Improving performance one mile at a time.
Run Ann Arbor’s Personalized Coaching provides runners with the needed direction to achieve their running goals. Whether you are a beginner, novice, or expert… training for a 5k or a marathon… Run Ann Arbor’s Coach Nicholas Stanko offers personalized coaching to help each runner achieve their full potential.
Nicholas writes individualized training plans for runners based on their current fitness level, previous running experience and goals. These workouts are posted on the athlete’s Training Peaks account. Runners complete their workouts and upload their training data so Nicholas can see how they did. Future workouts are then prescribed based on how previous workouts went. Weekly emails are sent to the athlete to review past training and covering future workouts.
WHAT IS NEEDED TO START?
- Questionnaire completed and emailed to nicholas.stanko (at) gmail.com
- Set up a FREE Training Peaks account
- A Garmin to record all your runs
WHAT IS THE COST FOR PERSONALIZED TRAINING?
- For pricing and additional details contact Nick at nicholas.stanko (at) gmail.com
WHAT MAKES PERSONALIZED COACHING DIFFERENT FROM GENERIC TRAINING PLANS?
Run Ann Arbor’s Personalized Coaching focuses on a runners current fitness to help the athlete learn to run at the correct training pace for each run. You can go out and run everyday and improve somewhat, but when you really learn how to train is when you will reach your full potential. Including a variety of paces during the week will help a runner see improvements over the long haul.
Each day/run has a specific purpose. Even easy/recovery running can make you faster if used at the right time. Although you may feel like you can run faster than the prescribed paces on a particular day, there is no need to do so. Going faster will defeat the purpose of the workout. In a nutshell you have the following paces. Recovery, aerobic, steady, tempo, and intervals. Running an aerobic run faster makes it a steady run… which stimulates a system that is not necessary for that workout. Faster is not always better. Over time (months/years) these paces will change. As you get fitter you will be able to pick up the pace… as you age things will slow down a little.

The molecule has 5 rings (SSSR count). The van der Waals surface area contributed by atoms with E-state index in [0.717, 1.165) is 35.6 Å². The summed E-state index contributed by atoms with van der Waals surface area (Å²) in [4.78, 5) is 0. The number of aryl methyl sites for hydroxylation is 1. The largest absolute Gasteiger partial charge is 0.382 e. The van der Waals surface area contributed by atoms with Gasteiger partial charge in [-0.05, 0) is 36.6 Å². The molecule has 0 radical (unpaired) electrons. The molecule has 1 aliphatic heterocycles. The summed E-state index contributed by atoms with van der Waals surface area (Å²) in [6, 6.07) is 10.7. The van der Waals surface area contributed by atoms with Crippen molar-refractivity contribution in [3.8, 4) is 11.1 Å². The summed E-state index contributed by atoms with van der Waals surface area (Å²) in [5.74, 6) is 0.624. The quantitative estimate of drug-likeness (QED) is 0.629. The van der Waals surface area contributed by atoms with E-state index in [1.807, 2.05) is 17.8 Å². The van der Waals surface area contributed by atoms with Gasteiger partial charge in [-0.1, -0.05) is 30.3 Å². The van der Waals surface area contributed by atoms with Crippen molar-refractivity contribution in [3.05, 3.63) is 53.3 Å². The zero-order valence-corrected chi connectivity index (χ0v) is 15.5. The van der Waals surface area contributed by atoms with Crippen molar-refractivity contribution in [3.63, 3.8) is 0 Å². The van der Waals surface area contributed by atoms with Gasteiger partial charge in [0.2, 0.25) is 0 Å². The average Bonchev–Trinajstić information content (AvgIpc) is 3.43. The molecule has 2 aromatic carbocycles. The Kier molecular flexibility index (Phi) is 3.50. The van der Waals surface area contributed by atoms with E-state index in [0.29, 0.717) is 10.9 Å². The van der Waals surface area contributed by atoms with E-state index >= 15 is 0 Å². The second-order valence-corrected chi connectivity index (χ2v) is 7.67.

RECOVERY. An easy pace to recover from quality running (aerobic, steady, tempo, intervals). You really don’t even need to wear a watch on these days (but you do because we need to collect the data). If you wear a watch don’t chase a certain pace. It is very important to run by feel. Some days this might mean 10:00 pace… others it might mean 11:30 pace. The purpose is to get your heart rate up a little (not a lot), blood flowing to your muscles, and loosen up your body.
AEROBIC. A comfortable pace, but you have to make an effort to pick it up a little. This is the bulk of a distance runner’s training. Aerobic runs build a runner up. From a metabolic standpoint you are using fat and carb as an energy source. If you run too fast you start to use to much carb, which will defeat the purpose of the workout. You want to teach your body to use both energy sources as efficiently as possible.
STEADY. Is about marathon pace for a well trained runner. Metabolically one is using more carbs as an energy source, but fat metabolism is still happening. Muscular/neurological stress also increases and is becoming more important at this pace.
TEMPO. Muscular/neurological development starts to become just as important as fueling (fat/carb metabolism) at this pace. Lactic Acid is being produced at a rate that your body can barely keep up with processing. About 10 mile to 1/2 marathon pace for a well trained runner.
INTERVALS. 10k pace and faster. Muscular/neurological development very important. Carbs and Lactic Acid are the main sources of energy.